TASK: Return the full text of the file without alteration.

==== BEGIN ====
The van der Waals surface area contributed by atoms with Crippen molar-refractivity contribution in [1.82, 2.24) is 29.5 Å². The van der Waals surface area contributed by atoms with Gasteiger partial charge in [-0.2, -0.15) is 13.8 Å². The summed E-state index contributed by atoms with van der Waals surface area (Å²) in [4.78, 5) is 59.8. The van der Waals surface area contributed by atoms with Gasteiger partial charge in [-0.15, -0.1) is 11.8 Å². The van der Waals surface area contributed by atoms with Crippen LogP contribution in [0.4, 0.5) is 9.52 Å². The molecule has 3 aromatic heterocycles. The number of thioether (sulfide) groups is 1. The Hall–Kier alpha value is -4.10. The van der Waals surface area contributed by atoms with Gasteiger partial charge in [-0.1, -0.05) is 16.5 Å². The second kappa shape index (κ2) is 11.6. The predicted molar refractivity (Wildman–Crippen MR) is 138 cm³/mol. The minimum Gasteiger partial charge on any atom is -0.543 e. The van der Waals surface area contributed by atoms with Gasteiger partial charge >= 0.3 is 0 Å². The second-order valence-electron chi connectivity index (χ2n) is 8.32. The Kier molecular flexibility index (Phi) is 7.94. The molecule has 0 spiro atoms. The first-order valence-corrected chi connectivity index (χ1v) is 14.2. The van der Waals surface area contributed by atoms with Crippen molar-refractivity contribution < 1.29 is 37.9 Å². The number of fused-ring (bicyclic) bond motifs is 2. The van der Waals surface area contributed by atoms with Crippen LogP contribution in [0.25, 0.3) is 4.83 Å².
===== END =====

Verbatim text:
The van der Waals surface area contributed by atoms with Crippen molar-refractivity contribution in [1.82, 2.24) is 29.5 Å². The van der Waals surface area contributed by atoms with Gasteiger partial charge in [-0.2, -0.15) is 13.8 Å². The summed E-state index contributed by atoms with van der Waals surface area (Å²) in [4.78, 5) is 59.8. The van der Waals surface area contributed by atoms with Gasteiger partial charge in [-0.15, -0.1) is 11.8 Å². The van der Waals surface area contributed by atoms with Crippen LogP contribution in [0.4, 0.5) is 9.52 Å². The molecule has 3 aromatic heterocycles. The number of thioether (sulfide) groups is 1. The Hall–Kier alpha value is -4.10. The van der Waals surface area contributed by atoms with Gasteiger partial charge in [-0.1, -0.05) is 16.5 Å². The second kappa shape index (κ2) is 11.6. The predicted molar refractivity (Wildman–Crippen MR) is 138 cm³/mol. The minimum Gasteiger partial charge on any atom is -0.543 e. The van der Waals surface area contributed by atoms with Gasteiger partial charge >= 0.3 is 0 Å². The second-order valence-electron chi connectivity index (χ2n) is 8.32. The Kier molecular flexibility index (Phi) is 7.94. The molecule has 0 spiro atoms. The first-order valence-corrected chi connectivity index (χ1v) is 14.2. The van der Waals surface area contributed by atoms with Crippen molar-refractivity contribution < 1.29 is 37.9 Å². The number of fused-ring (bicyclic) bond motifs is 2. The van der Waals surface area contributed by atoms with Crippen LogP contribution in [0.25, 0.3) is 4.83 Å².